There is no doubt that the Games are bloated and in today's world the security concerns are humongous. I personally think quite a few sports could be cut. Soccer, baseball, field hockey for example. Basketball and volleyball are no longer summer outdoor sports, therefore they could be played at winter Games. Cut "circus" sports such as beach volleyball. I would not touch too many individual sports (modern penthatlon, equestrian, yachting sure are possibilities).
              "A beautiful theory killed by an ugly fact."
              by Thomas Henry Huxley

              Comment


              • #8
                Re: Athens: the quiet crisis?

                If the IOC had any guts and any sense, they'd eliminate all sports in which the Olympic Champion is not universally recognized as the best in the world. That would knock out baseball, basketball, tennis, soccer, and probably a few other sports where the very top indviduals and teams are not necessarily in the Games. And it would keep out some of the Olympic wannabes like golf.

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                • #9
                  Re: Athens: the quiet crisis?

                  All team sports should be eliminated from the olympics, as well as some other anachronisms and worthless events. I'm sorry, but synchronized swimming is not a sport and has no place in the olympics, as well as ballroom dancing or whatever else has managed to weave its way into the olympics. It is ridiculously bloated.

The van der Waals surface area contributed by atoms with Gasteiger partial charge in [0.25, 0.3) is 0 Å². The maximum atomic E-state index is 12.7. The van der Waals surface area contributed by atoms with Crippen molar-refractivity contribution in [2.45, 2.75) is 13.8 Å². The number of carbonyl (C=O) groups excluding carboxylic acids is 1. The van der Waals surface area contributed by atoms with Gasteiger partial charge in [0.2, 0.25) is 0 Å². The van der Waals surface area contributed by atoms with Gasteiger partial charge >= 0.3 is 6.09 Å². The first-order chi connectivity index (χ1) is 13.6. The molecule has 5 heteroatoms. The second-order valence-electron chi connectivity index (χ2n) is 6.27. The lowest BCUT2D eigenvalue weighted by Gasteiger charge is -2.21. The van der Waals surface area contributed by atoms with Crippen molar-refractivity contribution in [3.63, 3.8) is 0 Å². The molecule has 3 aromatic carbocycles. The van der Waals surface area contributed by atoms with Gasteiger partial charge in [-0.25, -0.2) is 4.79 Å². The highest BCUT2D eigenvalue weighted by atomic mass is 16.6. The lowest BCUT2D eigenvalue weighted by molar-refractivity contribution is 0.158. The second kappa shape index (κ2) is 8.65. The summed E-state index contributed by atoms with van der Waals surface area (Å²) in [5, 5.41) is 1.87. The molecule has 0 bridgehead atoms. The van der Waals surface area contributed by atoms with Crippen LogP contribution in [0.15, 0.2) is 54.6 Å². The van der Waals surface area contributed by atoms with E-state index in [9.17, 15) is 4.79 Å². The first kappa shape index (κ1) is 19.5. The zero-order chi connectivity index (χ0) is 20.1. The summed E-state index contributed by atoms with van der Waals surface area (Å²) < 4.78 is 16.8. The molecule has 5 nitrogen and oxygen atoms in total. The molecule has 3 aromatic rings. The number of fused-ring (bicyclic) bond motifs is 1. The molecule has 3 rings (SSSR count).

Comment


                  • #10
                    Re: Athens: the quiet crisis?

                    Totally agree with Pierre.

                    Personaly, I'd also take out any event where you needed an advanced degree in hyperbolic topology to figure out who won. Was that dive worth 5.4 with a 2.9 difficulty or 4.8 with a 3.3 difficulty?

                    Comment


                    • #11
                      Re: Athens: the quiet crisis?

                      To get back to the original subject:
                      I agree, Athens is not ready yet and it won’t be completely ready. Athens is a construction pit as we speak and it will remain so for the months to come. It seems like they are trying to do/finish everything in the next few months. Most likely everything will be presentable for the games but definitely won’t be “perfect”. But then I ask you, so what?
                      What if it is not the best organized Olympics? I am sure that the basic services will be there. Medical teams will be on hand for the marathon race and there should be water in the swimming pool before the divers attempt their dives!!!
                      And what if the walls are not painted? Don't look at them.... look at the athletes.
                      So what if there is traffic in the streets? Leave your hotel an hour earlier.
                      So what is there is garbage in the streets? Ignore it (or hold your breath for few seconds).
                      So what if the taxi drivers are the least polite drivers in the world? They will take you where you want. Smile at them and say thank you. You may make them a little bit more polite.
                      So what if the hotels are already full and the prices over the top (OK, I do have a problem with that)?
                      So what if two thirds of Athens will be vacationing in the islands while you are sweating in the Stadium? You can join them after the games.
                      Will all of the above make winning the 100m less important?
                      Will all of the above make the unique peaceful gathering of people from all over the planet in one place for few weeks less significant?
                      Will all of the above stop you from paying a visit to Ancient Olympia and see where the Olympics started?
                      Can anything replace the Marathon starting from Marathon and finishing in the First Modern Olympic Stadium?